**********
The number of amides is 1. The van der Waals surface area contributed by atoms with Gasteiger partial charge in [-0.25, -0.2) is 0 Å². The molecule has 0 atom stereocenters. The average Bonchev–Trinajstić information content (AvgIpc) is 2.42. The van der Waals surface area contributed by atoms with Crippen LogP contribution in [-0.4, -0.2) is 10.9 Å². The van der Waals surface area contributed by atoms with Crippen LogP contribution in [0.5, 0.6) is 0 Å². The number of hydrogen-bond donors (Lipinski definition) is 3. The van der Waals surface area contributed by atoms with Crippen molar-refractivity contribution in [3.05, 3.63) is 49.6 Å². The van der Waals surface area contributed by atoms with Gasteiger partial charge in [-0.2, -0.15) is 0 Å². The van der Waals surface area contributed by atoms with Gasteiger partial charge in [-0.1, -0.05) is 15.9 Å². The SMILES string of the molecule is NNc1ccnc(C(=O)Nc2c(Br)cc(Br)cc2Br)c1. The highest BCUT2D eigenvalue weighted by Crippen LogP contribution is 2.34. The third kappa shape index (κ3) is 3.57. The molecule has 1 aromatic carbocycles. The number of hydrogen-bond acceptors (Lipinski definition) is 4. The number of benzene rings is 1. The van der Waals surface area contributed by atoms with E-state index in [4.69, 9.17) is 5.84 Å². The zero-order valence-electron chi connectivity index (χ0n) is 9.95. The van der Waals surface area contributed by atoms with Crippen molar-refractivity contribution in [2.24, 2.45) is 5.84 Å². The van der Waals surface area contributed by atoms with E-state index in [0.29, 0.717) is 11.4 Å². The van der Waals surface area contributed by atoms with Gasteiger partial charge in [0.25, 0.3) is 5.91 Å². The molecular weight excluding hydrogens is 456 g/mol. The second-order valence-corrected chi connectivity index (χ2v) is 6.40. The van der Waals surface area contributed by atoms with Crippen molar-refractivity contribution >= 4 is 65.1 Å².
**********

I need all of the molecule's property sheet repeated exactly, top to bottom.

The number of amides is 1. The van der Waals surface area contributed by atoms with Gasteiger partial charge in [-0.25, -0.2) is 0 Å². The molecule has 0 atom stereocenters. The average Bonchev–Trinajstić information content (AvgIpc) is 2.42. The van der Waals surface area contributed by atoms with Crippen LogP contribution in [-0.4, -0.2) is 10.9 Å². The van der Waals surface area contributed by atoms with Crippen LogP contribution in [0.5, 0.6) is 0 Å². The number of hydrogen-bond donors (Lipinski definition) is 3. The van der Waals surface area contributed by atoms with Crippen molar-refractivity contribution in [3.05, 3.63) is 49.6 Å². The van der Waals surface area contributed by atoms with Gasteiger partial charge in [-0.2, -0.15) is 0 Å². The van der Waals surface area contributed by atoms with Gasteiger partial charge in [-0.1, -0.05) is 15.9 Å². The SMILES string of the molecule is NNc1ccnc(C(=O)Nc2c(Br)cc(Br)cc2Br)c1. The highest BCUT2D eigenvalue weighted by Crippen LogP contribution is 2.34. The third kappa shape index (κ3) is 3.57. The molecule has 1 aromatic carbocycles. The number of hydrogen-bond acceptors (Lipinski definition) is 4. The number of benzene rings is 1. The van der Waals surface area contributed by atoms with E-state index in [4.69, 9.17) is 5.84 Å². The zero-order valence-electron chi connectivity index (χ0n) is 9.95. The van der Waals surface area contributed by atoms with Crippen molar-refractivity contribution in [2.24, 2.45) is 5.84 Å². The van der Waals surface area contributed by atoms with E-state index in [0.29, 0.717) is 11.4 Å². The van der Waals surface area contributed by atoms with Gasteiger partial charge in [0.25, 0.3) is 5.91 Å². The molecular weight excluding hydrogens is 456 g/mol. The second-order valence-corrected chi connectivity index (χ2v) is 6.40. The van der Waals surface area contributed by atoms with Crippen molar-refractivity contribution >= 4 is 65.1 Å².